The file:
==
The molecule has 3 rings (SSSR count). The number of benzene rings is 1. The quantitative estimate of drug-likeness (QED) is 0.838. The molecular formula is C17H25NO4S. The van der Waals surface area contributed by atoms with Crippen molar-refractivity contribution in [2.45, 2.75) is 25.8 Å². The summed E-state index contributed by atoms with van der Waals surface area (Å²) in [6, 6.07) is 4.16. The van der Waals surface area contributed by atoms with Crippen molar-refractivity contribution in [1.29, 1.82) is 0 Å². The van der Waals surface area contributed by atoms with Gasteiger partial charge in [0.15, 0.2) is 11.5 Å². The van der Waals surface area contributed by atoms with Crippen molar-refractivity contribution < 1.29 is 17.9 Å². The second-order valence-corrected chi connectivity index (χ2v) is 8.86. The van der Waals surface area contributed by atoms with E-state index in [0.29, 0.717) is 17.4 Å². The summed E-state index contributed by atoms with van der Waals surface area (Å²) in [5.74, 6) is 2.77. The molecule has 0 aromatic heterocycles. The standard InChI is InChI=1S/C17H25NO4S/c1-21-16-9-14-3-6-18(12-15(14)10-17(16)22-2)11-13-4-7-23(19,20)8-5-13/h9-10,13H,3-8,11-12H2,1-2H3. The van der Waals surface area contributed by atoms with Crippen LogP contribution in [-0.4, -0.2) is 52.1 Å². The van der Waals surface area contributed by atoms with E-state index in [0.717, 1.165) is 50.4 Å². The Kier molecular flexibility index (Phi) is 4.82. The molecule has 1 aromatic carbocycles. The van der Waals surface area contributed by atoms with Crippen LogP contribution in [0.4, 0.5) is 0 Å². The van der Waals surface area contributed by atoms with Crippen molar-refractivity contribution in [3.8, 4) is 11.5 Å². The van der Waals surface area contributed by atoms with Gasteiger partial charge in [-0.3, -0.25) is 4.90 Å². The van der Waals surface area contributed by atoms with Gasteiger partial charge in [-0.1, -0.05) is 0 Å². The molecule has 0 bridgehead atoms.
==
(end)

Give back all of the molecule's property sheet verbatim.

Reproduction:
The molecule has 3 rings (SSSR count). The number of benzene rings is 1. The quantitative estimate of drug-likeness (QED) is 0.838. The molecular formula is C17H25NO4S. The van der Waals surface area contributed by atoms with Crippen molar-refractivity contribution in [2.45, 2.75) is 25.8 Å². The summed E-state index contributed by atoms with van der Waals surface area (Å²) in [6, 6.07) is 4.16. The van der Waals surface area contributed by atoms with Crippen molar-refractivity contribution in [1.29, 1.82) is 0 Å². The van der Waals surface area contributed by atoms with Gasteiger partial charge in [0.15, 0.2) is 11.5 Å². The van der Waals surface area contributed by atoms with Crippen molar-refractivity contribution < 1.29 is 17.9 Å². The second-order valence-corrected chi connectivity index (χ2v) is 8.86. The van der Waals surface area contributed by atoms with E-state index in [0.29, 0.717) is 17.4 Å². The summed E-state index contributed by atoms with van der Waals surface area (Å²) in [5.74, 6) is 2.77. The molecule has 0 aromatic heterocycles. The standard InChI is InChI=1S/C17H25NO4S/c1-21-16-9-14-3-6-18(12-15(14)10-17(16)22-2)11-13-4-7-23(19,20)8-5-13/h9-10,13H,3-8,11-12H2,1-2H3. The van der Waals surface area contributed by atoms with Crippen LogP contribution in [-0.4, -0.2) is 52.1 Å². The van der Waals surface area contributed by atoms with E-state index in [0.717, 1.165) is 50.4 Å². The Kier molecular flexibility index (Phi) is 4.82. The molecule has 1 aromatic carbocycles. The van der Waals surface area contributed by atoms with Crippen LogP contribution in [0.4, 0.5) is 0 Å². The van der Waals surface area contributed by atoms with Crippen molar-refractivity contribution in [3.8, 4) is 11.5 Å². The van der Waals surface area contributed by atoms with Gasteiger partial charge in [-0.3, -0.25) is 4.90 Å². The van der Waals surface area contributed by atoms with Gasteiger partial charge in [-0.1, -0.05) is 0 Å². The molecule has 0 bridgehead atoms.